My Radio Radio by Jessie van Eerden
Audiences from the nebulous preteen years through adulthood will connect with Naomi Ruth Wincott, the point-of-view character in Jesse van Eerden’s novel My Radio Radio. Naomi Ruth, or Omi, is one of the few remaining members, and the only child left, of the Dunlap Fellowship of All Things in Common, a sect that shares a community house supported by the member’s incomes. With her photographic memory, she makes an excellent choice of narrator for this novel, which opens as the CP (Common Purse) learns that one of theirs, Woodrun, has died in a car accident on his way home from college to visit. Wood is Omi’s brother and the child of the sect’s leaders. But, because all things are in common, relationships are not identified this way, nor are the members allowed to grieve in the way a family might grieve.
Omi Ruth also wrestles with her newly discovered, and conflicted, feelings for the rebel boy next door and the Amish boy who delivers their eggs. She is so unsure of herself that she cannot see the obvious: that both these boys have an affection for her. Readers may worry that Vaughn Buey will take advantage of her innocence or that Spencer Frye will leave her behind when he goes on his Rumspringa. Yet, readers will root for her to begin a relationship with either of them.
When a strange girl, Tracie Casteel, shows up at the house with a request to become part of the CP, they reluctantly accept her and, more willingly, accept the government check she receives due to the death of both her parents. Omi Ruth is taken by Tracie’s “coal-town voice” and something else that she can’t identify. The adults of the CP don’t question Tracie’s obviously pregnant belly so neither does Omi, who knows Tracie is holding a far deeper secret.
The novel’s title, My Radio Radio, harkens to the radio shows that Omi Ruth and Wood recorded before he went off to Bible college to learn broadcasting. The one tape recording she rescues before the CP donates his belongings to charity holds several secrets that show how even those we think we know best can keep secrets. The motif of sound weaves throughout the novel, from the “hush-room” where Northrup waits for death to the sound of Wood’s voice revived on tape. Wood said that radio should make people feel less alone, but his voice both comforts and saddens. Tracie and Omi Ruth sneak into Wood’s old bedroom to listen to the recording she saved in what feels like a ceremony of remembrance. She hears “his voice that goes three ways at least…teasing and gentle…dynamite about to blow, and like sweet creek-water cooling, pooling, and moving on.” It is the sweet creek-water sound that brings the first tears Omi sheds since his death.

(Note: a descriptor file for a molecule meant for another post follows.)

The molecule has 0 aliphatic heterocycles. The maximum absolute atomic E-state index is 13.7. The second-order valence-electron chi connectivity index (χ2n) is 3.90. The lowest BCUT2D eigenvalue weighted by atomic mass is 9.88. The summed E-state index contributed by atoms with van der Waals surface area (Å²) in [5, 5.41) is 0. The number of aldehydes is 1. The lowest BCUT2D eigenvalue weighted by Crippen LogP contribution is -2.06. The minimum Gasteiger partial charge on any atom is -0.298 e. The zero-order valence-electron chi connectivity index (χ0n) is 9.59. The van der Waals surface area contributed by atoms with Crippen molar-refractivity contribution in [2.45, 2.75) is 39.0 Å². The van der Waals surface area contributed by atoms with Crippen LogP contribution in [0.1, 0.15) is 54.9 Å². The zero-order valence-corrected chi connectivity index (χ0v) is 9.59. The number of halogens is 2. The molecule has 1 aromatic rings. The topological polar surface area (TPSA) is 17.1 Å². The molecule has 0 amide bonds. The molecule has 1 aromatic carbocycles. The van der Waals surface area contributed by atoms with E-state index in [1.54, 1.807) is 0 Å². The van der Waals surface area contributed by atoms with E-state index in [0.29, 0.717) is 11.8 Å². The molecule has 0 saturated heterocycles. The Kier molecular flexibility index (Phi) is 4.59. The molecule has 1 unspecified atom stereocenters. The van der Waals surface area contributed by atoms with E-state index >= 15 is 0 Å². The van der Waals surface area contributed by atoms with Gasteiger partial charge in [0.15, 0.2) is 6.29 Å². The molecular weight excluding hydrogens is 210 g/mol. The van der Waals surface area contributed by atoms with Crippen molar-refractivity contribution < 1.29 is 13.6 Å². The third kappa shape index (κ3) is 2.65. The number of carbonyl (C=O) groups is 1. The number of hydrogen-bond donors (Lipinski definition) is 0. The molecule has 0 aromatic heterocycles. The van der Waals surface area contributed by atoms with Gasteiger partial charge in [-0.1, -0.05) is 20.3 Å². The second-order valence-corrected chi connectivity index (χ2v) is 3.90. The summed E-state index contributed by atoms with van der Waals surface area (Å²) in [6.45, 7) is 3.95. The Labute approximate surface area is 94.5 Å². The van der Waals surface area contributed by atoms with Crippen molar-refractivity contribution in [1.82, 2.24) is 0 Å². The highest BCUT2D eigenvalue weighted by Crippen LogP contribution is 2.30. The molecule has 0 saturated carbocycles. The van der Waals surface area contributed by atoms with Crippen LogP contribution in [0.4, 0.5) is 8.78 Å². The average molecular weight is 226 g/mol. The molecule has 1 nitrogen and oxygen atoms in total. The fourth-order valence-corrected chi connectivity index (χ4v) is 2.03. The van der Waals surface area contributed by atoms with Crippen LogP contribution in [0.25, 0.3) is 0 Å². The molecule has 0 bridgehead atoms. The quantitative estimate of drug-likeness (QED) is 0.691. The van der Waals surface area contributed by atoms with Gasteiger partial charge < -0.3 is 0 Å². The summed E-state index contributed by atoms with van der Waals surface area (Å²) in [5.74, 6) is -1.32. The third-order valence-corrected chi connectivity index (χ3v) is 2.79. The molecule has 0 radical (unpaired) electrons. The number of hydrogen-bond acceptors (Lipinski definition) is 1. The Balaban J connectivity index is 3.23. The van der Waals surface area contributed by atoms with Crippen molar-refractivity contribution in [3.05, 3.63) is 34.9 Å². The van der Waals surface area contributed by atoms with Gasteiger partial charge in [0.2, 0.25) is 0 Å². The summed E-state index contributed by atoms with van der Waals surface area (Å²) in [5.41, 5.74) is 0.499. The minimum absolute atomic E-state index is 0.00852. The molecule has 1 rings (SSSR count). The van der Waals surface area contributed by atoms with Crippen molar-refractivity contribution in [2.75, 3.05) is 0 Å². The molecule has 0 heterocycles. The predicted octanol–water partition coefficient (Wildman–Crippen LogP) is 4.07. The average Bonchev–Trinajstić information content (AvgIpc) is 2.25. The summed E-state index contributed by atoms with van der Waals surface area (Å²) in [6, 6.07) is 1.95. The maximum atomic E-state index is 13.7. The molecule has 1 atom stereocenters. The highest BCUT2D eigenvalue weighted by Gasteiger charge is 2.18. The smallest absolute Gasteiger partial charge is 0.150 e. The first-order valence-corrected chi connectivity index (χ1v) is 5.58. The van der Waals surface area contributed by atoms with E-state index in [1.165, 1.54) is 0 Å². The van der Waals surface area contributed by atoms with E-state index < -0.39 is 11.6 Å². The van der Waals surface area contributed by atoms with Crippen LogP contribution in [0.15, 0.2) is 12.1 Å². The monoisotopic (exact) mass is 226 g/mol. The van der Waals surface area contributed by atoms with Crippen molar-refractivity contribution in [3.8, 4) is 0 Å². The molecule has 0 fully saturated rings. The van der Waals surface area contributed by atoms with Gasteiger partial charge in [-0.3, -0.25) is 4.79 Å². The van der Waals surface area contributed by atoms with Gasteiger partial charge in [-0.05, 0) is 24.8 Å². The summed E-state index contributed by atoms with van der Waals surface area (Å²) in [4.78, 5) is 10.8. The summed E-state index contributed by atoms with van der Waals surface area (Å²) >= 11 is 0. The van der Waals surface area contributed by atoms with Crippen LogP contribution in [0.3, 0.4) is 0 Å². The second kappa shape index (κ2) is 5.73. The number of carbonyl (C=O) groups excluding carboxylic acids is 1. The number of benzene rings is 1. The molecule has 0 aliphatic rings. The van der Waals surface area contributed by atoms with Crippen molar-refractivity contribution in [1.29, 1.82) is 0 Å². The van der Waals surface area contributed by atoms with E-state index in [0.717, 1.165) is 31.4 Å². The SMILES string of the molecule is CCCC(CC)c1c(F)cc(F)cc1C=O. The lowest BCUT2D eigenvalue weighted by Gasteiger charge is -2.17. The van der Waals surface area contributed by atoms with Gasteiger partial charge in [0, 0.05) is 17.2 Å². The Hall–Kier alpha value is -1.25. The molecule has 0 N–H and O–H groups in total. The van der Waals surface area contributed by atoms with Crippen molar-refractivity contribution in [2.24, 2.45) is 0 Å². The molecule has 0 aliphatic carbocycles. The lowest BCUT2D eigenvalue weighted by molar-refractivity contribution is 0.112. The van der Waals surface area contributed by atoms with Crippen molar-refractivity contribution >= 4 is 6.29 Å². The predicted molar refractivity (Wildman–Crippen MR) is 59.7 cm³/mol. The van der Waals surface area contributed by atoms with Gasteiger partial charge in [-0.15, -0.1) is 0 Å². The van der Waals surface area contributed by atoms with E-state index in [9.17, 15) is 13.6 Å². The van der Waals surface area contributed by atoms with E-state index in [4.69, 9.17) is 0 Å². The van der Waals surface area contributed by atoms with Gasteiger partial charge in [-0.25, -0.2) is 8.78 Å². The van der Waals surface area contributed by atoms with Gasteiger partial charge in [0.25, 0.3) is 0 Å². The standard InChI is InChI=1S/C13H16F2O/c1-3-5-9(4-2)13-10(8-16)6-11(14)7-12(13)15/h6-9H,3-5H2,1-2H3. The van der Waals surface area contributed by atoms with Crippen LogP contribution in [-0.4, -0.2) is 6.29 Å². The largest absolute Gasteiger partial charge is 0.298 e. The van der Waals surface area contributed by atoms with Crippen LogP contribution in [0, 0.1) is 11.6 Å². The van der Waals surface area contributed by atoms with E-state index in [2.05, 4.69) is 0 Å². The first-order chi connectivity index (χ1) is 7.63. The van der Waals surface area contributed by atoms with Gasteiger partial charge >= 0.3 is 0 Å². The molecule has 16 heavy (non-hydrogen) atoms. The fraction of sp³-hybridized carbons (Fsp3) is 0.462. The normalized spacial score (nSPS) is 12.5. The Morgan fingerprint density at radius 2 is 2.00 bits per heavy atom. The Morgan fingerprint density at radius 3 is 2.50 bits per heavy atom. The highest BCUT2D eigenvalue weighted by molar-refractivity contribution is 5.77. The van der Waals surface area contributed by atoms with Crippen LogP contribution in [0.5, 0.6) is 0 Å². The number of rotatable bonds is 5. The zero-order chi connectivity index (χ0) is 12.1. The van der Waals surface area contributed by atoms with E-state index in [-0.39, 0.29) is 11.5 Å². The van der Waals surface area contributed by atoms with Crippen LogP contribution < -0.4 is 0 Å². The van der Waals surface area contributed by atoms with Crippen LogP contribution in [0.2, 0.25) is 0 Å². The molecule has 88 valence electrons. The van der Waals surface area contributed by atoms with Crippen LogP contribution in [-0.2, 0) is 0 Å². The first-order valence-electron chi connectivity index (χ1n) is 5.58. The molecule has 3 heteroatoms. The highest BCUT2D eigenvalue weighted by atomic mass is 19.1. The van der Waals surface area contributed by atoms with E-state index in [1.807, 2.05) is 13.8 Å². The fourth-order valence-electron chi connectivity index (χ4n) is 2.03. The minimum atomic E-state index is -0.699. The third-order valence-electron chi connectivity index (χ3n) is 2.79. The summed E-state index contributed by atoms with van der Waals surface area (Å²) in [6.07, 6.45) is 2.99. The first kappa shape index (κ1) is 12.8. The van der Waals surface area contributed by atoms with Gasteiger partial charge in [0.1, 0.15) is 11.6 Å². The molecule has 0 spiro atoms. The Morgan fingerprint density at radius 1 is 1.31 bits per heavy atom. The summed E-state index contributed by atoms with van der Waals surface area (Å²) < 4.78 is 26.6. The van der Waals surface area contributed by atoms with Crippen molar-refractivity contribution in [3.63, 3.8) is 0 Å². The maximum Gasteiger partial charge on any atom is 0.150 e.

Van Eerden develops a sense of longing against a backdrop of things that fly, from the images in the mosaic Omi Ruth is creating from old ceramics, her last memory of Wood, or her emotions: “Wood’s soul that flutters in me with sharp wings.” This imagery becomes part of the largest reveal in the narrative. Even though readers may begin to suspect this reveal far sooner than Omi Ruth does, when it is finally confirmed, the discovery feels well worth the wait.
Van Eerden has a poetic sensibility in her writing. But the character development and plotting are equal to the writing, as they carry the audience through Omi Ruth’s story of becoming a woman and breaking out of her “hermit-crab shell.” We know that she is no longer the “weak-stemmed flower.” Despite some emotional setbacks throughout the story, we know she is indeed “growing stronger,” that she has found her voice.
A former journalist and public relations manager, Rhonda Lancaster holds an MA in creative writing and literature. She currently teaches dual enrollment English and creative writing in Winchester, Va. She’s worked on student publications since her first piece was published in her middle school creative arts publication. A certified Teacher Consultant for the National Writing Project, she teaches young writers’ workshops with Project Write, Inc. She is a member of WV Writers Inc. She lives with her husband, two dogs, and a school of fish in Capon Bridge, W.Va.